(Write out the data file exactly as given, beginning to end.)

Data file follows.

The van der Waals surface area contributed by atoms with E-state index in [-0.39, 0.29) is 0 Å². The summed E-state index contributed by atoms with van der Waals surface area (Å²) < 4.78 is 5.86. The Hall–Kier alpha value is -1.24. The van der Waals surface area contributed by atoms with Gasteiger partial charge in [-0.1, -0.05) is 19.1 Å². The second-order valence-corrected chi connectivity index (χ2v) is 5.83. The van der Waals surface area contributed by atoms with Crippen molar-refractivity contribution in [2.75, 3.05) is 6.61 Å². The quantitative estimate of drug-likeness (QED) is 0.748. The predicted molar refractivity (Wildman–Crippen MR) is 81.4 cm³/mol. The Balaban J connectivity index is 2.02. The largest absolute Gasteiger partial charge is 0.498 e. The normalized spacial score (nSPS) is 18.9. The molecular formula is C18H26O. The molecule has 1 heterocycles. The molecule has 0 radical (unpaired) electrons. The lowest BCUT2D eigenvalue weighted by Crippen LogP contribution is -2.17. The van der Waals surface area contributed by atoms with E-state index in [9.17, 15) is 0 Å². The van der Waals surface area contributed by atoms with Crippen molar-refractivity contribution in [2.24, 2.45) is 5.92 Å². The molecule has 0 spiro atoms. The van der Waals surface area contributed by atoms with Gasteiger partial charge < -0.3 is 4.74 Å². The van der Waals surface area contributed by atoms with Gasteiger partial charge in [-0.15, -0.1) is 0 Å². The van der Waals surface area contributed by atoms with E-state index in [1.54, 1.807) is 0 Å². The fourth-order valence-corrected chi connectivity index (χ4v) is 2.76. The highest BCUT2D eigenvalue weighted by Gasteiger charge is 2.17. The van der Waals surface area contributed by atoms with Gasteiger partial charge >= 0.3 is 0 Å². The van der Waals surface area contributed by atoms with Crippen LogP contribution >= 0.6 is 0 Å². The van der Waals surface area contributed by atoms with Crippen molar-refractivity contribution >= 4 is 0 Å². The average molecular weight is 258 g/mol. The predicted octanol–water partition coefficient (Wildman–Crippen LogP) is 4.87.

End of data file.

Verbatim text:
The van der Waals surface area contributed by atoms with E-state index in [-0.39, 0.29) is 0 Å². The summed E-state index contributed by atoms with van der Waals surface area (Å²) < 4.78 is 5.86. The Hall–Kier alpha value is -1.24. The van der Waals surface area contributed by atoms with Gasteiger partial charge in [-0.1, -0.05) is 19.1 Å². The second-order valence-corrected chi connectivity index (χ2v) is 5.83. The van der Waals surface area contributed by atoms with Crippen molar-refractivity contribution in [2.75, 3.05) is 6.61 Å². The quantitative estimate of drug-likeness (QED) is 0.748. The predicted molar refractivity (Wildman–Crippen MR) is 81.4 cm³/mol. The Balaban J connectivity index is 2.02. The largest absolute Gasteiger partial charge is 0.498 e. The normalized spacial score (nSPS) is 18.9. The molecular formula is C18H26O. The molecule has 1 heterocycles. The molecule has 0 radical (unpaired) electrons. The lowest BCUT2D eigenvalue weighted by Crippen LogP contribution is -2.17. The van der Waals surface area contributed by atoms with E-state index in [9.17, 15) is 0 Å². The van der Waals surface area contributed by atoms with Crippen molar-refractivity contribution in [2.24, 2.45) is 5.92 Å². The molecule has 0 spiro atoms. The van der Waals surface area contributed by atoms with Gasteiger partial charge < -0.3 is 4.74 Å². The van der Waals surface area contributed by atoms with Gasteiger partial charge in [-0.15, -0.1) is 0 Å². The van der Waals surface area contributed by atoms with E-state index in [1.54, 1.807) is 0 Å². The fourth-order valence-corrected chi connectivity index (χ4v) is 2.76. The highest BCUT2D eigenvalue weighted by Gasteiger charge is 2.17. The van der Waals surface area contributed by atoms with Gasteiger partial charge >= 0.3 is 0 Å². The van der Waals surface area contributed by atoms with Crippen LogP contribution >= 0.6 is 0 Å². The van der Waals surface area contributed by atoms with Crippen molar-refractivity contribution >= 4 is 0 Å². The average molecular weight is 258 g/mol. The predicted octanol–water partition coefficient (Wildman–Crippen LogP) is 4.87.